Beyond the integration project, I’m also very focused on finding IT talent. Finding tech talent is not easy. And finding tech leaders can be even harder – someone who can bridge the software and engineering worlds and who is also a strong visionary and leader. I think to address that shortage, we really need to think about tapping in to all the potential talent in our population, to create an environment that is open and inclusive to a diverse group of talented people.
Striving for balance
Early in my career, there were very few women leaders in technology, which made it difficult for me to envision being the CIO of a global Fortune 500 company. Today, I think companies realize the lost opportunity and are making strides in awareness and training, but the progress is still too slow. Even now, less than 20% of CIOs in Fortune 500 are women.
I never had a mentor, which is part of why I’m very open to mentoring others. For example, recently, another CIO at another large Fortune 500 company introduced me to one of his rising leaders, a woman who aspires to be a CIO at some point in her future.
I think it was helpful for both of us to speak openly about the challenges we face balancing career and family and helpful for her to hear how I navigated my career along the way.
One key is that I’ve got great family around me and a great support system. In particular, I have an extremely supportive spouse. There was a point early on in our marriage where we had to decide which career was going to be allowed to explode, because we also wanted to have a family. Having two go-getters just wasn’t going to support that.
We have one kid now in college and one in high school. My being so busy made that challenging, but it gave them huge opportunities as well, such as the chance to live outside the country.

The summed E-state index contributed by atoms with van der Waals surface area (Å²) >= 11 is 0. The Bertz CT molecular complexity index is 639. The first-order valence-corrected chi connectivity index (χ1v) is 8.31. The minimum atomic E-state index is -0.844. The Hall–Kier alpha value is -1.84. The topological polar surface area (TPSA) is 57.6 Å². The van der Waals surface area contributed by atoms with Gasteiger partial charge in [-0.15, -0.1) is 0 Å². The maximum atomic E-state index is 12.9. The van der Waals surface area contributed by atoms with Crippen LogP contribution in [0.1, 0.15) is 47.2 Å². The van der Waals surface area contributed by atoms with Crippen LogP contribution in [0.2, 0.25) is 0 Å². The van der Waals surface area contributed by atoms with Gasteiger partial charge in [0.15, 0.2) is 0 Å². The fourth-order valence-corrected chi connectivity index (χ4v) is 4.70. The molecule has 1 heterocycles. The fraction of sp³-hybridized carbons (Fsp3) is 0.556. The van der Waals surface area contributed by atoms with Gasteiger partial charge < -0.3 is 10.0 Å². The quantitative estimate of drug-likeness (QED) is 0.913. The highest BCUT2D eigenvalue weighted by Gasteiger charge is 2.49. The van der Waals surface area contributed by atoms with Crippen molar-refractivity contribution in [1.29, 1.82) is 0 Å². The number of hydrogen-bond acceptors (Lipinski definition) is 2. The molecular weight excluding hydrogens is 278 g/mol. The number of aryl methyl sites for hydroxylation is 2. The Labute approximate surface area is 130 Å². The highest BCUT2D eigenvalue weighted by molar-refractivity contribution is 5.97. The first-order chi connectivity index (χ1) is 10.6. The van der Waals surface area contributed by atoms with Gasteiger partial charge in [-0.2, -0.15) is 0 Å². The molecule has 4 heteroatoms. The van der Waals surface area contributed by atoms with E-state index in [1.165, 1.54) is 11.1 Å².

Developing a career and caring for a family do not have to be mutually exclusive. Given the right mindset, you can do both. For me, the key was to realize I didn’t need to be a superhero and do everything perfectly. I just needed to offer my best every day and not be too hard on myself.
I also always take my vacation and never leave a day unused. We make sure we do things that we all like to do together, like hike, so that when I get back to the office, I don’t feel like I’ve given up one aspect of my life.
I usually try to have another goal outside of my career too. For example, I ran marathons for a while. I would get up very early in the morning and take long runs, always working towards a race.
Now I maintain balance and fitness by practicing yoga. Some days, I make sure to mark my calendar and get out of here on time so I can hit the yoga studio and be part of that community. There’s a time management aspect to having a balanced life. Don't expect someone to give you the time. You’ve got to create it yourself.
The biggest challenge in a digital technology transformation is handling the human change management it entails.
C-suite buy-in and involvement is an essential part of a transformation.
You can’t have a career and a family if you’re a perfectionist, but you can if you work hard and you’re accepting of your limitations.